Background: Apolipoprotein E (APOE) ϵ4 allele carriers have an increased risk of late-onset Alzheimer's disease (AD). However, in the 'Choosing Wisely' campaign for avoiding unnecessary medical tests, treatments, and procedures, APOE genetic testing is not recommended as a predictive test for AD. Objective: The aim of this study was to investigate the potential value of APOE genetic testing in a specific clinical context. Methods: Subjects with poor performance in the Korean version of the Mini-Mental Status Examination for dementia screening (MMSE-DS) with a Z-score of less than -1.5 were recruited from the public health centers. All participants underwent APOE genetic testing. Family history of dementia (FHx) was confirmed if one or more first-degree relatives had dementia. Results: Among 349 subjects, 162 (46.4%) were diagnosed with AD. APOE ϵ4 allele carriers had a much higher risk of AD in the group with FHx than in the group without FHx (OR=15.81, 95% CI=2.74-91.21 versus OR=1.82, 95% CI=1.00-3.27, z=2.293, p=0.011). The sensitivity, specificity, positive predictive value, and negative predictive value for the APOE ϵ4 allele were 47.7%, 90.9%, 91.3%, and 46.5% in the group with FHx. Conclusion: It would be a wise choice to perform the APOE genetic testing for the diagnosis of AD in subjects with poor performance in a screening test and a family history of dementia.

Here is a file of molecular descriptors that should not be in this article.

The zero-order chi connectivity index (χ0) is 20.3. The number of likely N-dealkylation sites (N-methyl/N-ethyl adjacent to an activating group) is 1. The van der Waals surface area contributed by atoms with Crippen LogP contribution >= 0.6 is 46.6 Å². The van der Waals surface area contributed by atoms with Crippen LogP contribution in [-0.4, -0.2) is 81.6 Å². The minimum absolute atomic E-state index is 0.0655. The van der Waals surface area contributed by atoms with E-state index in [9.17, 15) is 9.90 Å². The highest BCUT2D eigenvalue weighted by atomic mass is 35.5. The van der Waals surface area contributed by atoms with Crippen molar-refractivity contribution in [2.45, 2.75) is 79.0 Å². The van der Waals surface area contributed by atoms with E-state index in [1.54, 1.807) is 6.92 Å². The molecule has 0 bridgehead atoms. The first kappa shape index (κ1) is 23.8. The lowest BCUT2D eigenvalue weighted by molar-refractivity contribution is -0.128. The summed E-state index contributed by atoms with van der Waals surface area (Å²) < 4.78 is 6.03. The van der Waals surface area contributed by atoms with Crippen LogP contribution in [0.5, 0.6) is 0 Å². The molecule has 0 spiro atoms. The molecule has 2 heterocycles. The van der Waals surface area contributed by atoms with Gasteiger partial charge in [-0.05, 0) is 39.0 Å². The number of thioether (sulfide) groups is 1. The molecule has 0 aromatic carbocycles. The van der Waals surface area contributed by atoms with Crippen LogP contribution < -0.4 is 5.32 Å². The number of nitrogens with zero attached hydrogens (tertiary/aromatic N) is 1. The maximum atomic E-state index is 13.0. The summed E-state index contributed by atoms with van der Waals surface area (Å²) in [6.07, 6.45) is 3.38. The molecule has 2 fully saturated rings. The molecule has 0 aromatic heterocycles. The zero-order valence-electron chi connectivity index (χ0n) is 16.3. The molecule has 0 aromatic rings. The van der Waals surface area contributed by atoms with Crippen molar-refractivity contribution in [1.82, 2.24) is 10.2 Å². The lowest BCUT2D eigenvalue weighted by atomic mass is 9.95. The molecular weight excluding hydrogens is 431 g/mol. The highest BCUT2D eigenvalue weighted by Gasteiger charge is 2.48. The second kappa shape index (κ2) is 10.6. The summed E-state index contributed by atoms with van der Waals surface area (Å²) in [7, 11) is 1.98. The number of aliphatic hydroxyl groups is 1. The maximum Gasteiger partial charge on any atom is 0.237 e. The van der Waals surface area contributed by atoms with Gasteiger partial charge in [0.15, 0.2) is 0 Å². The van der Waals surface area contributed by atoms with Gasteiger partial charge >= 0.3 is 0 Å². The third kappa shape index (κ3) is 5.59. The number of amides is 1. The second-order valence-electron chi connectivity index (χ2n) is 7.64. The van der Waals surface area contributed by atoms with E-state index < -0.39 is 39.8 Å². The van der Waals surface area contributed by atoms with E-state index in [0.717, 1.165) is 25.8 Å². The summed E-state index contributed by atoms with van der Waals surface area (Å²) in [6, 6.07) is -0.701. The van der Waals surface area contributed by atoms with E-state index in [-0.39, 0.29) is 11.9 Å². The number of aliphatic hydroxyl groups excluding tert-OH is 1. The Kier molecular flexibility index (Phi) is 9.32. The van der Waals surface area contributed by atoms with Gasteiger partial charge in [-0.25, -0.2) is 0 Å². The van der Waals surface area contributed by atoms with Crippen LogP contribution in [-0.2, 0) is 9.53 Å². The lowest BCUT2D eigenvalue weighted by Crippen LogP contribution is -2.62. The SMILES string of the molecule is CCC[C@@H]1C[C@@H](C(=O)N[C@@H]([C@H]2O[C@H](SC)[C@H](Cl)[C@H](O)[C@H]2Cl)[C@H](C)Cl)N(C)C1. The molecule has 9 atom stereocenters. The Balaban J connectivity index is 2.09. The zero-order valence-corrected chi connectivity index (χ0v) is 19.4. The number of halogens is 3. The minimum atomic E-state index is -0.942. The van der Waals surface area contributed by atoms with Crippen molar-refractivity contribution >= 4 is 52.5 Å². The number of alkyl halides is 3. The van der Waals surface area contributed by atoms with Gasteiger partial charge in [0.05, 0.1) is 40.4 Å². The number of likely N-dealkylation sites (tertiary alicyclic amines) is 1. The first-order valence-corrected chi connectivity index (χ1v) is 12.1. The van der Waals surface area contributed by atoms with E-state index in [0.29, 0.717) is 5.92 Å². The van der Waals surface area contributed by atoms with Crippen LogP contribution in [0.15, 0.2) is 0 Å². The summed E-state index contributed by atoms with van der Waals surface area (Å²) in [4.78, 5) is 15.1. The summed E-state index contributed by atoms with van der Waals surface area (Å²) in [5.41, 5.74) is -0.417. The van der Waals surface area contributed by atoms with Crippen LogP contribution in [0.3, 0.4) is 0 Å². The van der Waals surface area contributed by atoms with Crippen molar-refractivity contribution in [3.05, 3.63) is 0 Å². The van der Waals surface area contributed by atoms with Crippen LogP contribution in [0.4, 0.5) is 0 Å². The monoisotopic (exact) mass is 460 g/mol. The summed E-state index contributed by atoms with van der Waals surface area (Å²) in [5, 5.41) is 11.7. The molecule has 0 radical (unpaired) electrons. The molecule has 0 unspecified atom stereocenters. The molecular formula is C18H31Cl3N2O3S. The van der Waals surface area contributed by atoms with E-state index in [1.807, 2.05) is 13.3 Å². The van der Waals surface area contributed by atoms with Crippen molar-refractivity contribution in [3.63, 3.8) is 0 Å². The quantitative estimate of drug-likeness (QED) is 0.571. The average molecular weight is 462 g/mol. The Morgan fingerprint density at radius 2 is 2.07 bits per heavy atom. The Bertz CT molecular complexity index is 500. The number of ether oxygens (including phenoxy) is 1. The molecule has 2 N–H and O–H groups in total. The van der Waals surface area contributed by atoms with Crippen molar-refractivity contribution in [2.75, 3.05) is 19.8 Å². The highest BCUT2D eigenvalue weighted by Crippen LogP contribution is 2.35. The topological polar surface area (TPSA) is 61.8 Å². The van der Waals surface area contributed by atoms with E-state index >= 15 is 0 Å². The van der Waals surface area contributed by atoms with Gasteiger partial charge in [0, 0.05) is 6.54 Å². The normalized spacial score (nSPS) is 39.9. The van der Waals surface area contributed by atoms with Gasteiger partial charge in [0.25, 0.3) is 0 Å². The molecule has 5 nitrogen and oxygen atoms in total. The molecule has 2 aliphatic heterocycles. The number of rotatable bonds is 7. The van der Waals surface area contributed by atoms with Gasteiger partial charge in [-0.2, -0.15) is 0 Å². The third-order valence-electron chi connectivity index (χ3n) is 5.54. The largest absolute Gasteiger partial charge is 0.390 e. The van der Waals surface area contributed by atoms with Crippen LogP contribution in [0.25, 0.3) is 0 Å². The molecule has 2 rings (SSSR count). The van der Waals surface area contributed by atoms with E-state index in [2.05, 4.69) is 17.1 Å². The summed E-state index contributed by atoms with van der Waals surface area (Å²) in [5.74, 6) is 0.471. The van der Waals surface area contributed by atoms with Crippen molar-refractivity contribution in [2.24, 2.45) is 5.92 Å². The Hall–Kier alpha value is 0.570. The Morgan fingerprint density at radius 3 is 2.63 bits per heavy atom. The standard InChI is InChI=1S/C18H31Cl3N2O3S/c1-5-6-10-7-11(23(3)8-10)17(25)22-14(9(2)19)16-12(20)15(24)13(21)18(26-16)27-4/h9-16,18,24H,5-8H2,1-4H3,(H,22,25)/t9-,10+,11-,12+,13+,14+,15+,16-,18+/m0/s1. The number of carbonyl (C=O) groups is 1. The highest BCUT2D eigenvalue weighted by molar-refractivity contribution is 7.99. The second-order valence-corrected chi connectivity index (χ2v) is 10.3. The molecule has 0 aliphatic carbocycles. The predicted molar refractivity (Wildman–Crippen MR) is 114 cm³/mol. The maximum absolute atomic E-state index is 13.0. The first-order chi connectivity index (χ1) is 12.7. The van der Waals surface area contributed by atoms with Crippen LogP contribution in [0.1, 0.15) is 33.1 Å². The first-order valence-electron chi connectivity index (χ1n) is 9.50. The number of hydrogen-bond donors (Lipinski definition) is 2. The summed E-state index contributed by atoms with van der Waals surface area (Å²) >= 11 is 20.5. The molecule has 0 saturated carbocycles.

- Alzheimer's disease
- apolipoprotein genetic testing
- odds ratio